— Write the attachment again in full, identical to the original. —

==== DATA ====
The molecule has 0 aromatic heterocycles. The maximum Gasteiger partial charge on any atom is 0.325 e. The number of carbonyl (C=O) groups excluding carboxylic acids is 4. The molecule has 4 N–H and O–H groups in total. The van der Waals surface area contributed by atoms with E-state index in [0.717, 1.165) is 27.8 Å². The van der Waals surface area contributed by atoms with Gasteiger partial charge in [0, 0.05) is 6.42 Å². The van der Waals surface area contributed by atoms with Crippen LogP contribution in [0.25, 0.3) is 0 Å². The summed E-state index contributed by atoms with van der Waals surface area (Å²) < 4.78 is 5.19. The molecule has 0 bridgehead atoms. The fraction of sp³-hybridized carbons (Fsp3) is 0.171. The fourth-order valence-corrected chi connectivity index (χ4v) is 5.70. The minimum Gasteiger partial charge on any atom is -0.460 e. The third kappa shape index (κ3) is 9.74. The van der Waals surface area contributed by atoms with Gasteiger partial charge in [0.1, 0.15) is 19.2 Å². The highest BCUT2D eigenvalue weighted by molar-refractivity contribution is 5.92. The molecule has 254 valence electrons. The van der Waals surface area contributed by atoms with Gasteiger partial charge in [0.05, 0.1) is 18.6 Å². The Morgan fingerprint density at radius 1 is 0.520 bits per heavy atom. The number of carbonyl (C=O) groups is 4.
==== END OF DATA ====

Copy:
The molecule has 0 aromatic heterocycles. The maximum Gasteiger partial charge on any atom is 0.325 e. The number of carbonyl (C=O) groups excluding carboxylic acids is 4. The molecule has 4 N–H and O–H groups in total. The van der Waals surface area contributed by atoms with E-state index in [0.717, 1.165) is 27.8 Å². The van der Waals surface area contributed by atoms with Gasteiger partial charge in [0, 0.05) is 6.42 Å². The van der Waals surface area contributed by atoms with Crippen LogP contribution in [0.25, 0.3) is 0 Å². The summed E-state index contributed by atoms with van der Waals surface area (Å²) < 4.78 is 5.19. The molecule has 0 bridgehead atoms. The fraction of sp³-hybridized carbons (Fsp3) is 0.171. The fourth-order valence-corrected chi connectivity index (χ4v) is 5.70. The minimum Gasteiger partial charge on any atom is -0.460 e. The third kappa shape index (κ3) is 9.74. The van der Waals surface area contributed by atoms with Gasteiger partial charge in [0.1, 0.15) is 19.2 Å². The highest BCUT2D eigenvalue weighted by molar-refractivity contribution is 5.92. The molecule has 254 valence electrons. The van der Waals surface area contributed by atoms with Gasteiger partial charge in [0.05, 0.1) is 18.6 Å². The Morgan fingerprint density at radius 1 is 0.520 bits per heavy atom. The number of carbonyl (C=O) groups is 4.